Comet C/2021 A1 (aka Leonard) was discovered last year in January when it was zooming at 5 AU from the Sun. Having an orbital period of over 80,000 years, Leonard also has a nucleus that measures about 1km across. In other words, there’s a large comet we’re talking about!
The Astronomy Photographer of the Year contest from the Royal Observatory Greenwich has now awarded a new fabulous photo of the comet with the top prize, according to livescience.com. Gerald Rhemann, an Austrian photographer, is the lucky man who took the amazing photo of the Leonard Comet on the same day when NASA launched the long-awaited James Webb Space Telescope: on Chrismas Day, 2021. You are free to feast your eyes on the photo below:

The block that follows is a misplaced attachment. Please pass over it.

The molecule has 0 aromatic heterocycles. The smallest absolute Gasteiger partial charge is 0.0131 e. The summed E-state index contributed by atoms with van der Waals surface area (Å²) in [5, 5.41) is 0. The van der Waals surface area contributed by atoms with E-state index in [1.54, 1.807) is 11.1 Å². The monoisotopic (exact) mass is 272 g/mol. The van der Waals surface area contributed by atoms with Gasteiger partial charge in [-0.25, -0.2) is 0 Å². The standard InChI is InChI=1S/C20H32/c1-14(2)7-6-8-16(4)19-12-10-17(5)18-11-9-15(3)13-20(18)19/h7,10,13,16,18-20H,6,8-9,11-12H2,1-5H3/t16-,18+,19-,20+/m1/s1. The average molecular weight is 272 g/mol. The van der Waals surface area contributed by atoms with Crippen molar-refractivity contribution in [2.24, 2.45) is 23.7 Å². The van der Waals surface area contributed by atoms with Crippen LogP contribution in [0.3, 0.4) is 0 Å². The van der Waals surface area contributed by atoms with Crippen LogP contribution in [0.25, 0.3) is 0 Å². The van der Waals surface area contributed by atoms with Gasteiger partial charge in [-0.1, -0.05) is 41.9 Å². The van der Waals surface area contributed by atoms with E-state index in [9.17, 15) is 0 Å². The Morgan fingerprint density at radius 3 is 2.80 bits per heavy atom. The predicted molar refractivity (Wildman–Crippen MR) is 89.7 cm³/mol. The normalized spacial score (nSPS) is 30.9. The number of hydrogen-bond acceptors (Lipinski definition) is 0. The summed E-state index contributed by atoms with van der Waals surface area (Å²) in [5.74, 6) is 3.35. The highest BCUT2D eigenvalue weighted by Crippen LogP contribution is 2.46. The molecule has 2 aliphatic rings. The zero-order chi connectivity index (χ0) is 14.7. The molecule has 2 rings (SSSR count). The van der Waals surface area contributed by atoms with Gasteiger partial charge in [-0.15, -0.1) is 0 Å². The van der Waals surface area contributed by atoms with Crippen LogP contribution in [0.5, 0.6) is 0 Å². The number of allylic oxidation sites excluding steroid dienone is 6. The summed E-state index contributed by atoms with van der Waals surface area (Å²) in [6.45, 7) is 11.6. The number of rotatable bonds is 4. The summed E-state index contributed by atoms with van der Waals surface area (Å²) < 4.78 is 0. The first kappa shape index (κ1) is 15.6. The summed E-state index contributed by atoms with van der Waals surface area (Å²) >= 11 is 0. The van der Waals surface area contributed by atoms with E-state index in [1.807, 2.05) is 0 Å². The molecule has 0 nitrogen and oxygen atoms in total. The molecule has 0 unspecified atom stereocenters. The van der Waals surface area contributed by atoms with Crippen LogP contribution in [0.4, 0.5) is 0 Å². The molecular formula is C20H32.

— SPACE.com (@SPACEdotcom) September 15, 2022
The decision for the photographer to receive his prize was unanimous.
Rhemann seems very proud of his work, as he explained in a statement quoted by livescience.com:
This award is one of the highlights of my astrophotography work,
All the effort that went into making this image a success was worth it.
An official statement from the observatory sounds like this, as space.com quotes:
Rhemann’s astonishing image of Comet Leonard, a long-period comet first identified in January 2021, was captured by the Austrian photographer in Namibia on Christmas Day.
It’s not mandatory being a scientist to figure out what the image is all about: the gas emitted by the comet is being ‘caressed’ by the solar wind. It’s well-known that when a comet approaches the Sun, the gas is evaporated by the heat emitted by our star. Comets orbit the Sun in a similar way that planets and asteroids do. The difference is that a comet usually has a very elongated orbit.
Comets are also called ‘cosmic snowballs’ or ‘dirty snowballs.’